Day would reach the pinnacle of her box-office drawing power in the late 1950s/early 1960s. In 1959 she starred in the romantic comedy Pillow Talk with Rock Hudson and received her only Academy Award nomination for her performance. She and Hudson would form a beloved cinematic double act and make two more films together.
By the middle of the 1960s, though, Day’s squeaky clean image had caused audiences to move away from her. Her personal beliefs also didn’t align with Hollywood at this time. For example, she famously turned down the role of Mrs. Robinson in 1967 hit The Graduate, which was nominated for six Academy Awards, including Best Actress for Anne Bancroft. Day would reveal in her memoirs that she had found the script to be vulgar and offensive.
Day would be forced to move into television against her will when she found out that her third husband Martin Melcher, who had died in 1968, had lost most of her money through bad investments. She wound up bankrupt and even suffered a nervous breakdown. On top of that, she found out that Melcher had signed her up to a starring role in a TV series without her knowledge.
Day told OK! magazine in 1996 that, “It was awful. I was really, really not very well when Marty passed away, and the thought of going into TV was overpowering.” Her son Terry explained to her that the situation was even worse than she thought. “I had also been signed up for a bunch of TV specials,” Day said, “all without anyone ever asking me.”
The Doris Day Show lasted five seasons and was a relative success, but by the time it ended in 1973, Day’s screen persona was even more passé than it had been in the late 1960s. She retired from acting in 1975 and chose to focus her life on something that had long been a passion for her. She dedicated herself to helping animals.
Day’s desire to do all she could for animals was born out of tragedy and guilt. When she was recovering from her leg injury at 15-years-old, her mother bought her a dog that she named Tiny. However, when Day was still using crutches, she took Tiny for a walk with no leash. The animal was struck by a car and killed.
Hotchner was told by Day that she felt she had betrayed Tiny with her carelessness. She therefore wanted to atone for her mistake by rescuing animals in need and campaigning to end animal testing. She told Hotchner, “During the painful and bleak periods, my animal family has been a source of joy and strength to me.”
Day co-founded Actors and Others for Animals in 1971 and later founded the Doris Day Pet Foundation in 1978. She then started the Doris Day Animal League in 1987. All three were non-profit rescue organizations. The Pet Foundation is now called the Doris Day Animal Foundation, and it gives out grants to other organizations that share its goals.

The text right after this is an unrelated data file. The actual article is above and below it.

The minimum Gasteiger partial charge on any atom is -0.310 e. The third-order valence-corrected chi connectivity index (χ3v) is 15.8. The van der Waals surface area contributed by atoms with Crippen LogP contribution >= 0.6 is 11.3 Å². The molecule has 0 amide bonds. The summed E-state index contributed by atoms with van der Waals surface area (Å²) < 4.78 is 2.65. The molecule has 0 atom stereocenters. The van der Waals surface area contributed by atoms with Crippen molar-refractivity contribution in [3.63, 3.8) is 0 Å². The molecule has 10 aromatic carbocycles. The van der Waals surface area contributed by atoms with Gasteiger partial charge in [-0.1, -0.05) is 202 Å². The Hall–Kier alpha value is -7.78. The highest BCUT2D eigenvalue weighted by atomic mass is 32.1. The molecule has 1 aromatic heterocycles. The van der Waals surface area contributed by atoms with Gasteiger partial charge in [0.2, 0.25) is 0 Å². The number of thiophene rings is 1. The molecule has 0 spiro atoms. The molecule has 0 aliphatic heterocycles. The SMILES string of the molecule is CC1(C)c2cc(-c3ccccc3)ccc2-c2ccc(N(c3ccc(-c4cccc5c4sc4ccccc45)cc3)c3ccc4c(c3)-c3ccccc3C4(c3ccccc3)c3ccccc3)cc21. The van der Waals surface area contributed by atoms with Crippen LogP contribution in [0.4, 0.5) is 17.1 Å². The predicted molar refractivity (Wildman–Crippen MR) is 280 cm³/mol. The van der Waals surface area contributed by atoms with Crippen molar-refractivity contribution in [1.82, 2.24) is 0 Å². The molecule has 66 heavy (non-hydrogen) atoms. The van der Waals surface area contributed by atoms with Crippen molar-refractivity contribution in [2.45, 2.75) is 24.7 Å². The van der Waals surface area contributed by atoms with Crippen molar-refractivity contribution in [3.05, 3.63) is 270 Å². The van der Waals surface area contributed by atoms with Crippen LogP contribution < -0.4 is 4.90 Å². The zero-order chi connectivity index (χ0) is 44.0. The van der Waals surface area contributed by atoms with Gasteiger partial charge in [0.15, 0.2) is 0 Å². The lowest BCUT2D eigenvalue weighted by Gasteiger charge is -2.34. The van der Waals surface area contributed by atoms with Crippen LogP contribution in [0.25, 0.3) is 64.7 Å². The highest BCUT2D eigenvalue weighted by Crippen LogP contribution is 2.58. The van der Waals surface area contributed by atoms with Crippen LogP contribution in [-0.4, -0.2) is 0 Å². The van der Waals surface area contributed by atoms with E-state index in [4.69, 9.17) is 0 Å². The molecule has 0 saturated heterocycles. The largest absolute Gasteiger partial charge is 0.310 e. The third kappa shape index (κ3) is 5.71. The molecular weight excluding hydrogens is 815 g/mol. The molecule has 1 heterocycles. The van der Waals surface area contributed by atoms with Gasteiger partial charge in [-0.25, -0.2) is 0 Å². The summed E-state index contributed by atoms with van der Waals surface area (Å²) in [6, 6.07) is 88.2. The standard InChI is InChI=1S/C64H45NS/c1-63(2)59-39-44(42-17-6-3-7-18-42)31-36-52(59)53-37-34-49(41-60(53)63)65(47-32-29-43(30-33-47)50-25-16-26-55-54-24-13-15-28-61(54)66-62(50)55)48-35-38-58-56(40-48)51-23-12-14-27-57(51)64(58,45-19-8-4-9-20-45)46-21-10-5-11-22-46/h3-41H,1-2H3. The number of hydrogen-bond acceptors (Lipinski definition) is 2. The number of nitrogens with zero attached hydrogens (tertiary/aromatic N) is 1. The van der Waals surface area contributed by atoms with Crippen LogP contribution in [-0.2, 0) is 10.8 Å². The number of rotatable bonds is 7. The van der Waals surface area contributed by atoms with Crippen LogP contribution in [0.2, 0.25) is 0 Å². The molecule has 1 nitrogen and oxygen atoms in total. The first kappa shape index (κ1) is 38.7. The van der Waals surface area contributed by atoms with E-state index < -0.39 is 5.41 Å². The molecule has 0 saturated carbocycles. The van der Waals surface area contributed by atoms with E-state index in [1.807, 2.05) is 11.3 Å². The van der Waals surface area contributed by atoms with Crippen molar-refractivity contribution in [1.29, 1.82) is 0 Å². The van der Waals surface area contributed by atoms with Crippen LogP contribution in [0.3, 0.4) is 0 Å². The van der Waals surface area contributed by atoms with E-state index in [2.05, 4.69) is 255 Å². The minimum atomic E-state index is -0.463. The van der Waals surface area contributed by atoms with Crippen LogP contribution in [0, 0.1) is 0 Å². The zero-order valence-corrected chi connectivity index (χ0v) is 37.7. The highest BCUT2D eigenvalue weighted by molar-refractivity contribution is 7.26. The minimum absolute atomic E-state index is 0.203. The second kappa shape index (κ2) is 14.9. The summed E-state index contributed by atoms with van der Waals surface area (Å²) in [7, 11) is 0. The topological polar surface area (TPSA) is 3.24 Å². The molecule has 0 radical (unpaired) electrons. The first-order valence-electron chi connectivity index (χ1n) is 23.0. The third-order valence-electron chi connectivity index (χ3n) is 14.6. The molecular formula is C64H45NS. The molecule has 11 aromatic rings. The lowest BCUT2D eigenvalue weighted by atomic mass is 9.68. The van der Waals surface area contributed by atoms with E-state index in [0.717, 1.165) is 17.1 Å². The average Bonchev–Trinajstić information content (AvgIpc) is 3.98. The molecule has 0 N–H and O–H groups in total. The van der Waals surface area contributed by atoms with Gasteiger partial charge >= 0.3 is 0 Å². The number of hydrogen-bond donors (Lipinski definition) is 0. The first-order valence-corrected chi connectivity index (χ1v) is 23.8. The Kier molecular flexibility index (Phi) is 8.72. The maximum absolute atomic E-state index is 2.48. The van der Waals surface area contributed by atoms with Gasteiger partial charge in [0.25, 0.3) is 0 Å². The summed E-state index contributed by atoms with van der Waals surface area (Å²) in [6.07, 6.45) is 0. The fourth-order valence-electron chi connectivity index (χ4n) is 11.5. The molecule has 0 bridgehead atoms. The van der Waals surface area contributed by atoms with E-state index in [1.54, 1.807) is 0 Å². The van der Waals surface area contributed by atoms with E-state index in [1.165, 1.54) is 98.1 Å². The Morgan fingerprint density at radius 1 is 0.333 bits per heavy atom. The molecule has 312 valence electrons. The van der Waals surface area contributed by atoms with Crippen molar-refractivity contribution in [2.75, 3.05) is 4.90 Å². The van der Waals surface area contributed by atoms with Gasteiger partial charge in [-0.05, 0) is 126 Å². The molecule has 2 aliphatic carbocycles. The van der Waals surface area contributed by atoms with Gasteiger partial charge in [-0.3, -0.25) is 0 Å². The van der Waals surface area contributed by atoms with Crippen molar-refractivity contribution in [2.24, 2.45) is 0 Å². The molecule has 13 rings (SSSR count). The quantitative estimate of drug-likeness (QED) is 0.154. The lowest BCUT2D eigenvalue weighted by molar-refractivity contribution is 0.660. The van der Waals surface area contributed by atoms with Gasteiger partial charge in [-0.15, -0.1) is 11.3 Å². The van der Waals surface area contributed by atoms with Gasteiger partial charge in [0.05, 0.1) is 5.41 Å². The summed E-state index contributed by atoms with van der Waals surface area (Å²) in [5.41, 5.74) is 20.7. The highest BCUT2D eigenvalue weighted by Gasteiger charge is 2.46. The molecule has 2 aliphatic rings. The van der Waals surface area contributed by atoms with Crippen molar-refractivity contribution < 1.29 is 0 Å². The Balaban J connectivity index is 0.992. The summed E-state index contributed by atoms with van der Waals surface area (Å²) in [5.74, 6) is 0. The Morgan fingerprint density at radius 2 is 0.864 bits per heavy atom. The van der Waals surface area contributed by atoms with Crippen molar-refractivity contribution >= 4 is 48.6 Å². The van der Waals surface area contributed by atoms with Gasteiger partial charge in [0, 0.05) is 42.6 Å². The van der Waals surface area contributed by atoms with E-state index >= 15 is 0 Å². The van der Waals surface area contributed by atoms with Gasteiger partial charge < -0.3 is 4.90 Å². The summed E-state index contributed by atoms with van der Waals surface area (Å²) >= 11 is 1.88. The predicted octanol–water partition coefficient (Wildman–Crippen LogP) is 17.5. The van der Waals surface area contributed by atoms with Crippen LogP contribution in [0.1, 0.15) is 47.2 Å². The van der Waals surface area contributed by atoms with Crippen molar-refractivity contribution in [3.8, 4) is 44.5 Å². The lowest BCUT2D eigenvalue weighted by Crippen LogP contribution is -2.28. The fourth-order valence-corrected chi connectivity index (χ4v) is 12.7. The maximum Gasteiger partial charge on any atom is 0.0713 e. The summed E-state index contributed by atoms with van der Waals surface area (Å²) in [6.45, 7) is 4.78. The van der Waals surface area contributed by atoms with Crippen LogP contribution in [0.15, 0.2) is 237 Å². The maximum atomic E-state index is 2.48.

Day’s reputation as a recluse grew during this period. However, a year after her death in 2019, a close friend of 40 years disagreed with how she had been presented in the media. Speaking to Fox News Lea Price, who served on the Board of Directors for the Doris Day Animal Foundation, said, “There were some articles published in the tabloids that said, ‘She’s a recluse. She doesn’t go out,’ which was totally untrue.”
Price was adamant that Day was far from a recluse. He said, “She loved going out and going shopping. She loved her grocery shopping and she would go out to eat every once in a while.” Price also said that Day didn’t shirk her responsibilities. “And she still kept busy with her two animal charities, which are both thriving and continuing today. She was actively involved until she passed away.”
Price believed that Day’s bond with her fans was incredibly strong, right until the end. “Oh my gosh, I don’t think any other celebrity stayed as connected with her fans as she did,” said Price. “She loved her fans. She called them her friends and she made everyone feel as though they were her friends.”
According to Price, Day would endeavor to personally write back to as many of her fans as she possibly could. There was a common message that ran through much of the fan correspondence she received, however, that perplexed Day slightly. “The recurring theme was, ‘You saved me,’” said Price. “She never quite understood that.”
The ever-modest Day couldn’t quite wrap her head around the fact she had been so vitally important to people’s lives. “She always felt, ‘I didn’t do anything,’” revealed Price. “She appreciated the sentiment, but she was always amazed at all the love that she would receive from all over the world.”